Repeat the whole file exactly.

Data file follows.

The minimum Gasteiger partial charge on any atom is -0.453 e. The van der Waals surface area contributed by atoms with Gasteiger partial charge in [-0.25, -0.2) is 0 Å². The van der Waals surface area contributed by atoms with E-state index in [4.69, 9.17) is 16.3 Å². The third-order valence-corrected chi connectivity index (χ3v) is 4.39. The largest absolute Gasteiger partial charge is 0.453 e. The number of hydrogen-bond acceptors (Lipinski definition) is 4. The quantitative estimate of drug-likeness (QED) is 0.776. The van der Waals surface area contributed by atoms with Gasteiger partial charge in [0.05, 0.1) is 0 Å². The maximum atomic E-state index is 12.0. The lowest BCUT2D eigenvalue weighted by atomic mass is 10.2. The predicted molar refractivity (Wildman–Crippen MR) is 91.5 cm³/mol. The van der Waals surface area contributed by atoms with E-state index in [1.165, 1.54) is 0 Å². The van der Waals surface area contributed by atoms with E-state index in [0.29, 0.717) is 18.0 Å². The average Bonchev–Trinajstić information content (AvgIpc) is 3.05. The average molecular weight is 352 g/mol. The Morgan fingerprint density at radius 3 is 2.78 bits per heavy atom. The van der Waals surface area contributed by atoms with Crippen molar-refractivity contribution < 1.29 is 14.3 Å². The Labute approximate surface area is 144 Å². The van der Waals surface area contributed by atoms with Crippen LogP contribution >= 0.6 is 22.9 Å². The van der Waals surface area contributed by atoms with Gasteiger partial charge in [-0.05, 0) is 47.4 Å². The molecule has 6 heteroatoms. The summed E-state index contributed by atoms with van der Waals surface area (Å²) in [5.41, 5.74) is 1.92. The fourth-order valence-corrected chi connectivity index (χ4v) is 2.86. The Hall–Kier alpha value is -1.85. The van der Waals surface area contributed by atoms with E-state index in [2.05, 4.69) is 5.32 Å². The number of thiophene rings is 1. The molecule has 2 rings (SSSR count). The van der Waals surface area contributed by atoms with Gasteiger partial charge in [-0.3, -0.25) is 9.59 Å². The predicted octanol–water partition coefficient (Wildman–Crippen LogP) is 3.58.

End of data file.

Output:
The minimum Gasteiger partial charge on any atom is -0.453 e. The van der Waals surface area contributed by atoms with Gasteiger partial charge in [-0.25, -0.2) is 0 Å². The van der Waals surface area contributed by atoms with E-state index in [4.69, 9.17) is 16.3 Å². The third-order valence-corrected chi connectivity index (χ3v) is 4.39. The largest absolute Gasteiger partial charge is 0.453 e. The number of hydrogen-bond acceptors (Lipinski definition) is 4. The quantitative estimate of drug-likeness (QED) is 0.776. The van der Waals surface area contributed by atoms with Gasteiger partial charge in [0.05, 0.1) is 0 Å². The maximum atomic E-state index is 12.0. The lowest BCUT2D eigenvalue weighted by atomic mass is 10.2. The predicted molar refractivity (Wildman–Crippen MR) is 91.5 cm³/mol. The van der Waals surface area contributed by atoms with E-state index in [1.165, 1.54) is 0 Å². The van der Waals surface area contributed by atoms with E-state index in [0.29, 0.717) is 18.0 Å². The average Bonchev–Trinajstić information content (AvgIpc) is 3.05. The average molecular weight is 352 g/mol. The Morgan fingerprint density at radius 3 is 2.78 bits per heavy atom. The van der Waals surface area contributed by atoms with Crippen molar-refractivity contribution < 1.29 is 14.3 Å². The Labute approximate surface area is 144 Å². The van der Waals surface area contributed by atoms with Crippen LogP contribution >= 0.6 is 22.9 Å². The van der Waals surface area contributed by atoms with Gasteiger partial charge in [-0.05, 0) is 47.4 Å². The molecule has 6 heteroatoms. The summed E-state index contributed by atoms with van der Waals surface area (Å²) in [5.41, 5.74) is 1.92. The fourth-order valence-corrected chi connectivity index (χ4v) is 2.86. The Hall–Kier alpha value is -1.85. The van der Waals surface area contributed by atoms with E-state index in [2.05, 4.69) is 5.32 Å². The number of thiophene rings is 1. The molecule has 2 rings (SSSR count). The van der Waals surface area contributed by atoms with Gasteiger partial charge in [-0.3, -0.25) is 9.59 Å². The predicted octanol–water partition coefficient (Wildman–Crippen LogP) is 3.58.